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The Bank of Canada has begun the first of what’s expected to be a steady stream of interest rate increases, which has those with mortgages on high alert.fizkes/iStockPhoto / Getty Images

Fixed or variable? It’s a perennial question for mortgage seekers that’s expected to hit a fever pitch as the Bank of Canada begins what’s expected to be a steady stream of interest-rate increases in the coming months.

On Wednesday, the central bank increased its key interest rate to 0.50 per cent from a record low of 0.25 per cent. It’s the first rate hike since 2018. The increase will affect the cost of borrowing for various loans, including mortgages.

With a fixed-rate mortgage, the interest rate and payment stay the same over the mortgage term. With a variable-rate mortgage, the interest rate will move alongside the lender’s prime interest rate, which can take a week or more to adjust to central bank rate changes. In contrast, fixed mortgage rates are often set according to government bond yields. Both mortgage products, however, often carry rates below, or discounted from, advertised rates set by lenders.

About three-quarters of mortgages were fixed in 2020, according to a Mortgage Professionals of Canada study, suggesting many Canadians favour the payment certainty that comes with a locked-in rate.

Still, variable-rate mortgages remain in high demand, making up about 40 per cent of all new loans in the second quarter of last year, a Canada Mortgage and Housing Corp. report notes, driven by the large discount between fixed and variable rates.

Borrowers who go variable need to feel comfortable with fluctuating rates, says Ian Wood, a certified financial planner with Cardinal Capital Management Inc. in Winnipeg.

“I would be having a discussion with my clients about their decision, helping them understand their ability to manage rising interest costs based on their budget,” he says.

Many borrowers don’t understand the financial impact of an interest-rate increase and may even overestimate it, says Leah Zlatkin, a mortgage broker with Mortgage Outlet Inc. in Toronto.

“As a general rule, you pay about $12 a month more per $100,000 of mortgage for each 0.25-per-cent increase,” says Ms. Zlatkin, also an expert with Lowestrates.ca, adding this can vary based on amortization and other factors.

She notes the spread, or difference, in rates between a fixed and variable mortgage (based on five-year, closed terms that typically offer the best rates) is wide enough that the Bank of Canada would have to increase rates several times before most existing variable mortgages would have more costly monthly payments than most fixed-rate mortgages offered today.

For example, a typical five-year term mortgage on a home priced at $750,000 with a 15-per-cent down payment amortized over 25 years with a variable interest rate of 1.5-per-cent interest – discounted 1.2 per cent below prime – has a monthly payment of $2,620. In contrast, a typical five-year fixed mortgage at 2.6 per cent has a monthly payment of $2,970 (figures provided by Lowestrates.ca as of March 3).

Ms. Zlatkin says the central bank’s benchmark rate would have to increase by at least 100 basis points, or 1 per cent, to make the variable-rate mortgage more costly than the fixed-rate mortgage. And that is not accounting for savings of $350 a month until the Bank of Canada increases rates enough for variable-rate mortgages to become more costly than most fixed-rate mortgages being offered today.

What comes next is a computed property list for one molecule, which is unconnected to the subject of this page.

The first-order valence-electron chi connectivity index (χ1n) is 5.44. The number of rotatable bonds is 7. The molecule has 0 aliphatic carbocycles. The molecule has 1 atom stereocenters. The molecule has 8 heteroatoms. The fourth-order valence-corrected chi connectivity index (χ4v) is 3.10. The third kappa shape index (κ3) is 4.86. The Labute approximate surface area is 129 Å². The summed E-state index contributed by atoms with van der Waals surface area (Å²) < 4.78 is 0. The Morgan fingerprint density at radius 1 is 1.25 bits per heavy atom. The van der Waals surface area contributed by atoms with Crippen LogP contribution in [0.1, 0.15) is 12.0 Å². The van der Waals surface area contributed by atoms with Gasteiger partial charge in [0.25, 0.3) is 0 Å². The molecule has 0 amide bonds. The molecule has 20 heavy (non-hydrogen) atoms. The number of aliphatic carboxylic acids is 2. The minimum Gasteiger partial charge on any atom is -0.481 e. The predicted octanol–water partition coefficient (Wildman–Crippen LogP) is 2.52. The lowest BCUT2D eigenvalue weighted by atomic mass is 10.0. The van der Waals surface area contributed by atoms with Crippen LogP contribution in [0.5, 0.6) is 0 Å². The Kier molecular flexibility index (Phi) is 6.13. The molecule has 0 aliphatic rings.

Variable-rate mortgages are also more flexible, especially if you break your mortgage before its term is complete. Ms. Zlatkin estimates as many as six in 10 borrowers wind up breaking their mortgage before the term is up.

“They’re either moving, renovating or breaking their mortgage for a variety of reasons,” says Jeff Sparrow, a Winnipeg mortgage broker and managing partner at Castle Mortgage Group, who sees this happen regularly among his clients.

Breaking a variable mortgage can result in a penalty equal to three months of interest costs, while breaking a fixed mortgage could lead to a steeper penalty because lenders use what’s called an “interest rate differential” calculation. The penalty could be tens of thousands of dollars, depending on the size of the mortgage. By comparison, three months’ interest is likely to cost a few thousand dollars at worst, Mr. Sparrow notes.

Even borrowers who feel more at ease with a fixed-rate mortgage should consider variable-rate products, Ms. Zlatkin says.

“You can get a variable-rate mortgage, for example, where payments do not increase with interest-rate hikes, but the amortization stretches out instead.”

Another strategy for a variable-rate mortgage is to take the difference in monthly payments between the variable and a fixed-rate mortgage “and put that sum toward principal,” she says. “So even if rates go up six times, by the time that happens, you will have paid so much more principal that you are still likely to be far ahead.”

Of course, the biggest challenge for borrowers is that nobody can predict where interest rates will be a year from now, much less in five years, Mr. Wood says.

“Everyone has been talking about rates going up for the last 20 years,” he notes, and yet rates have been hovering around historic lows.

“But just because we’ve seen rates stay low for so long isn’t a reason to believe rates will stay low,” he adds.

Variable-rate mortgage holders generally can switch to a fixed-rate product without penalty from the same lender before the term ends, Mr. Sparrow notes. But borrowers should understand the interest rate offered on a fixed mortgage at that period is likely to be higher than current offerings today.

“In the end, choosing a variable or a fixed-rate mortgage really comes down to an individual’s preference and situation,” Mr. Sparrow adds. “So there really is no definitive right or wrong answer.”